Human Rights Archive Acquires Papers of Carter Administration Official
Nobel Laureate’s Papers Coming to Duke
The Power of Refined Beauty: Photographing Society Women for Pond’s, 1920s–1950s
Human Rights Archive Acquires Papers of Carter Administration Official
Nobel Laureate’s Papers Coming to Duke
The Power of Refined Beauty: Photographing Society Women for Pond’s, 1920s–1950s
Courtesy of Yale University
The John Hope Franklin Research Center for African and African American History and Culture at the Special Collections Library recently acquired the papers of John Wesley Blassingame, a nationally renowned scholar of American history and the author of such influential works as The Slave Community: Plantation Life in the Antebellum South, Black New Orleans: 1860-1880, and Frederick Douglass: The Clarion Voice. Blassingame’s groundbreaking scholarship has had a profound impact on the understanding both of slavery in the United States and the African American experience. The Duke collection includes correspondence, personal manuscripts, and research files from Blassingame’s long academic career. It is particularly rich in materials drawn from his work on the Frederick Douglass Papers.
When Blassingame died in 2000, he was professor of history, African American studies, and American studies at Yale University, where he had been a member of the faculty for twenty-nine years; he chaired the African American Studies Program from 1981 to 1989. Before receiving his appointment at Yale, he had been a lecturer, educator, and historian at Howard University, Carnegie Mellon University, and the University of Maryland. Professor Blassingame’s widow chose Duke’s Franklin Research Center as the repository for his papers after conferring with John Hope Franklin and meeting several times with Franklin Research Center Director Karen Jean Hunt.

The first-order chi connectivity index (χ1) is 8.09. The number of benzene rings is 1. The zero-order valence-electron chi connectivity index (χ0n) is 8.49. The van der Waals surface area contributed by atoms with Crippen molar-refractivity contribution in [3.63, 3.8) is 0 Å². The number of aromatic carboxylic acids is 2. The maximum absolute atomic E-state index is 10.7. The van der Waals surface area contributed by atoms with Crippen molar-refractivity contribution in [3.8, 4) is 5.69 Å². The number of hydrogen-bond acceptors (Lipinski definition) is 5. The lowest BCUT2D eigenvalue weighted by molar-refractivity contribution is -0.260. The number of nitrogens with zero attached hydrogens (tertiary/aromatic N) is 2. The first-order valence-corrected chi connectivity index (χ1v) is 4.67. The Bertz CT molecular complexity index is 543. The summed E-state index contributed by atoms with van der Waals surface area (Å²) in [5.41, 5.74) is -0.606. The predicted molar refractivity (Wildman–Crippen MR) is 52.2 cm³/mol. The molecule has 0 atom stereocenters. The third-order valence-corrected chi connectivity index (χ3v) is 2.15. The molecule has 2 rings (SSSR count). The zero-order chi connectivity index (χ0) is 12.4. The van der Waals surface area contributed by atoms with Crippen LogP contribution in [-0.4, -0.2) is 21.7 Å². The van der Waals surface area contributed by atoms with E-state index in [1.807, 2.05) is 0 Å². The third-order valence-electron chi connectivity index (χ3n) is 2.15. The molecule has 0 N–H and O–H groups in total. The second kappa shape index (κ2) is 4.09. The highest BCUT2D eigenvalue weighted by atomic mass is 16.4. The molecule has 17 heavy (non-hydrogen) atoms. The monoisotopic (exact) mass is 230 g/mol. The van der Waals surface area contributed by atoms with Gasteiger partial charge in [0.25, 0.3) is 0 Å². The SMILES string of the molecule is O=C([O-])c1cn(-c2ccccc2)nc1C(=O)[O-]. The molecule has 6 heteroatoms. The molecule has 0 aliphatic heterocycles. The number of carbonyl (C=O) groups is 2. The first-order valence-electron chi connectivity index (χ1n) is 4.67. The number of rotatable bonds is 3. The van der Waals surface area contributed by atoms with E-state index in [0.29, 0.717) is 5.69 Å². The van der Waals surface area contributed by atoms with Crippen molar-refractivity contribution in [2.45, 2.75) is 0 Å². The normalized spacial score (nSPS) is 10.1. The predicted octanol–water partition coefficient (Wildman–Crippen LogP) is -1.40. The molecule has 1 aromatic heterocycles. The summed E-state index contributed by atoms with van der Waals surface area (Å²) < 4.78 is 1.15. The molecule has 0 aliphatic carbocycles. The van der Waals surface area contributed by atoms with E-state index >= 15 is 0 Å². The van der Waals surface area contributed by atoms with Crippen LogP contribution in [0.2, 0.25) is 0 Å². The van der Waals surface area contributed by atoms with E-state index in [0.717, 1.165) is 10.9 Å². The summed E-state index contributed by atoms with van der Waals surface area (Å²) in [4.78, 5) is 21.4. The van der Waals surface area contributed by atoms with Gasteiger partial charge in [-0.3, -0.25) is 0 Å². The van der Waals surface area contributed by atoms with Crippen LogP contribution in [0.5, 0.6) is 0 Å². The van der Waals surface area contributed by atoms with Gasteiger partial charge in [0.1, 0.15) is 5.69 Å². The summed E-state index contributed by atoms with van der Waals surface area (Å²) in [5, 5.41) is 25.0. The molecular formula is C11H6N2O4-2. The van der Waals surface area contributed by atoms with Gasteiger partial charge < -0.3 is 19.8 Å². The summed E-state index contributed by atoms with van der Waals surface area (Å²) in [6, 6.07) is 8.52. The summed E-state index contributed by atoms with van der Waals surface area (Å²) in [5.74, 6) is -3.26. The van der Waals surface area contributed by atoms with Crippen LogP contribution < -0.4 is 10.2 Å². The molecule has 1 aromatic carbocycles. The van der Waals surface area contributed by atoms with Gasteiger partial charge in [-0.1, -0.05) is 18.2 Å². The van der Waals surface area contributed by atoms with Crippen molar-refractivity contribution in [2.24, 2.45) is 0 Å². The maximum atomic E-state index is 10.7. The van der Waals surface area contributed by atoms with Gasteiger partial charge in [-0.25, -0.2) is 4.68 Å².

Blassingame was a prolific scholar who also served as a contributing editor to the journal Black Scholar and as a member of the editorial boards of the Journal of Negro History, the American Historical Review, and Southern Studies. In addition, he mentored a generation of African American scholars at Yale and elsewhere. Nearly three decades of correspondence with fellow scholars and collaborators, included in his papers, provides insight into Blassingame’s attitudes towards academic life and the study of African American history.
Blassingame’s 1972 book, The Slave Community: Plantation Life in the Antebellum South, may be his most famous work. It was one of the first historical studies to describe slavery from the perspective of the enslaved. At the time of The Slave Community’s publication, most of the historiography of the slavery period derived from the records and accounts of slave owners.
A letter written by Vilet Lester, a slave, is one of fewer than a dozen such letters that have been identified among the vast holdings of plantation records at Duke’s Special Collections Library.
By concentrating on the experience of slave owners, historians had presented a distorted view of plantation life that, in Blassingame’s words, “stripped the slave of any meaningful and distinctive culture, family life, religion, or manhood.” Blassingame addressed this distortion by analyzing, among other sources, fugitive slave narratives published during the nineteenth century. In so doing he overturned prevailing stereotypes about slave character and behavior and provided insight into the complexity of the cultural and social lives of African American slaves. Several boxes of materials Blassingame assembled during his preparation of The Slave Community are now in the collection at the John Hope Franklin Research Center where they can be used by students and scholars of American slavery, especially slavery during the colonial period.